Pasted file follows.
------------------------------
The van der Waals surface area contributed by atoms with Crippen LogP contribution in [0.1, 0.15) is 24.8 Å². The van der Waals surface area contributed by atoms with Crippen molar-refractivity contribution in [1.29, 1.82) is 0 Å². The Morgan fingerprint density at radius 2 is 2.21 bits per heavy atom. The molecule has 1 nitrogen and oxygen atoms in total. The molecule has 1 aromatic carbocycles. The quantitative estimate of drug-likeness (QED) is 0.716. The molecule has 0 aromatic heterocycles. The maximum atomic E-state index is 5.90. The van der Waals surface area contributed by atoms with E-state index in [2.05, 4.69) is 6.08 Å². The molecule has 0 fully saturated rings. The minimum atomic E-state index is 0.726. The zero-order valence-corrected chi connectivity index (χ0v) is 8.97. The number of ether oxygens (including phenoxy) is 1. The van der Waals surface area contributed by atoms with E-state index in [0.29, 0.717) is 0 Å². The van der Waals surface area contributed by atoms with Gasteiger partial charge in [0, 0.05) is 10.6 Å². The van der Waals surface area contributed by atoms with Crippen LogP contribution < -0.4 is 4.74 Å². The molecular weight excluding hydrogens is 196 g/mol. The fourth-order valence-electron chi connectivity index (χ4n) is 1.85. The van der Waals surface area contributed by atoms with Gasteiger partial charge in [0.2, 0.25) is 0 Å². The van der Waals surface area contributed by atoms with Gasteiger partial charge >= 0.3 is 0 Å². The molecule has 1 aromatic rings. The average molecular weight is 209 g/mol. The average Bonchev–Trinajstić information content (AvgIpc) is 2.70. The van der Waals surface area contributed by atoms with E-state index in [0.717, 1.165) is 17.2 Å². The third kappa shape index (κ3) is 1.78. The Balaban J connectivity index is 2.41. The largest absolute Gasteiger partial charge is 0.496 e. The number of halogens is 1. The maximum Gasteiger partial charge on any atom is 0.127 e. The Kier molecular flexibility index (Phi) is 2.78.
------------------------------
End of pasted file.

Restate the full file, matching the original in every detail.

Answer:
The van der Waals surface area contributed by atoms with Crippen LogP contribution in [0.1, 0.15) is 24.8 Å². The van der Waals surface area contributed by atoms with Crippen molar-refractivity contribution in [1.29, 1.82) is 0 Å². The Morgan fingerprint density at radius 2 is 2.21 bits per heavy atom. The molecule has 1 nitrogen and oxygen atoms in total. The molecule has 1 aromatic carbocycles. The quantitative estimate of drug-likeness (QED) is 0.716. The molecule has 0 aromatic heterocycles. The maximum atomic E-state index is 5.90. The van der Waals surface area contributed by atoms with E-state index in [2.05, 4.69) is 6.08 Å². The molecule has 0 fully saturated rings. The minimum atomic E-state index is 0.726. The zero-order valence-corrected chi connectivity index (χ0v) is 8.97. The number of ether oxygens (including phenoxy) is 1. The van der Waals surface area contributed by atoms with E-state index in [0.29, 0.717) is 0 Å². The van der Waals surface area contributed by atoms with Gasteiger partial charge in [0, 0.05) is 10.6 Å². The van der Waals surface area contributed by atoms with Crippen LogP contribution < -0.4 is 4.74 Å². The molecular weight excluding hydrogens is 196 g/mol. The fourth-order valence-electron chi connectivity index (χ4n) is 1.85. The van der Waals surface area contributed by atoms with Gasteiger partial charge in [0.2, 0.25) is 0 Å². The van der Waals surface area contributed by atoms with Gasteiger partial charge >= 0.3 is 0 Å². The molecule has 1 aromatic rings. The average molecular weight is 209 g/mol. The average Bonchev–Trinajstić information content (AvgIpc) is 2.70. The van der Waals surface area contributed by atoms with E-state index in [0.717, 1.165) is 17.2 Å². The third kappa shape index (κ3) is 1.78. The Balaban J connectivity index is 2.41. The largest absolute Gasteiger partial charge is 0.496 e. The number of halogens is 1. The maximum Gasteiger partial charge on any atom is 0.127 e. The Kier molecular flexibility index (Phi) is 2.78.